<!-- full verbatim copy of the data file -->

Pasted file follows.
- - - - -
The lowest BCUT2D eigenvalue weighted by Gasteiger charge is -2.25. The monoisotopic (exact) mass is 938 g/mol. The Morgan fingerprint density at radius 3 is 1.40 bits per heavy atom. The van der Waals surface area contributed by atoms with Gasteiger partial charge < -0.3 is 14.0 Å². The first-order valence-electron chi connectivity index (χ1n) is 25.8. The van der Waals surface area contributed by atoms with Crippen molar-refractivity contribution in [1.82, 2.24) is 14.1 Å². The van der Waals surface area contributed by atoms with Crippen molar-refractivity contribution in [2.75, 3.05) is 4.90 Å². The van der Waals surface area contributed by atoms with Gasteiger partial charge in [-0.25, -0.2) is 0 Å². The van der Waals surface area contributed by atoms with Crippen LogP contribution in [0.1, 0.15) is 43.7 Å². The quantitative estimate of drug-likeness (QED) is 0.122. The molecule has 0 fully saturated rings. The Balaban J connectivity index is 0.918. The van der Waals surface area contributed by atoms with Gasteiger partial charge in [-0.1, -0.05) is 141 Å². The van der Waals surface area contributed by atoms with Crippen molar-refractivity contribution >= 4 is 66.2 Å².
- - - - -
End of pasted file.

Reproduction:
The lowest BCUT2D eigenvalue weighted by Gasteiger charge is -2.25. The monoisotopic (exact) mass is 938 g/mol. The Morgan fingerprint density at radius 3 is 1.40 bits per heavy atom. The van der Waals surface area contributed by atoms with Gasteiger partial charge < -0.3 is 14.0 Å². The first-order valence-electron chi connectivity index (χ1n) is 25.8. The van der Waals surface area contributed by atoms with Crippen molar-refractivity contribution in [1.82, 2.24) is 14.1 Å². The van der Waals surface area contributed by atoms with Crippen molar-refractivity contribution in [2.75, 3.05) is 4.90 Å². The van der Waals surface area contributed by atoms with Gasteiger partial charge in [-0.25, -0.2) is 0 Å². The van der Waals surface area contributed by atoms with Crippen LogP contribution in [0.1, 0.15) is 43.7 Å². The quantitative estimate of drug-likeness (QED) is 0.122. The molecule has 0 fully saturated rings. The Balaban J connectivity index is 0.918. The van der Waals surface area contributed by atoms with Gasteiger partial charge in [-0.1, -0.05) is 141 Å². The van der Waals surface area contributed by atoms with Crippen molar-refractivity contribution >= 4 is 66.2 Å².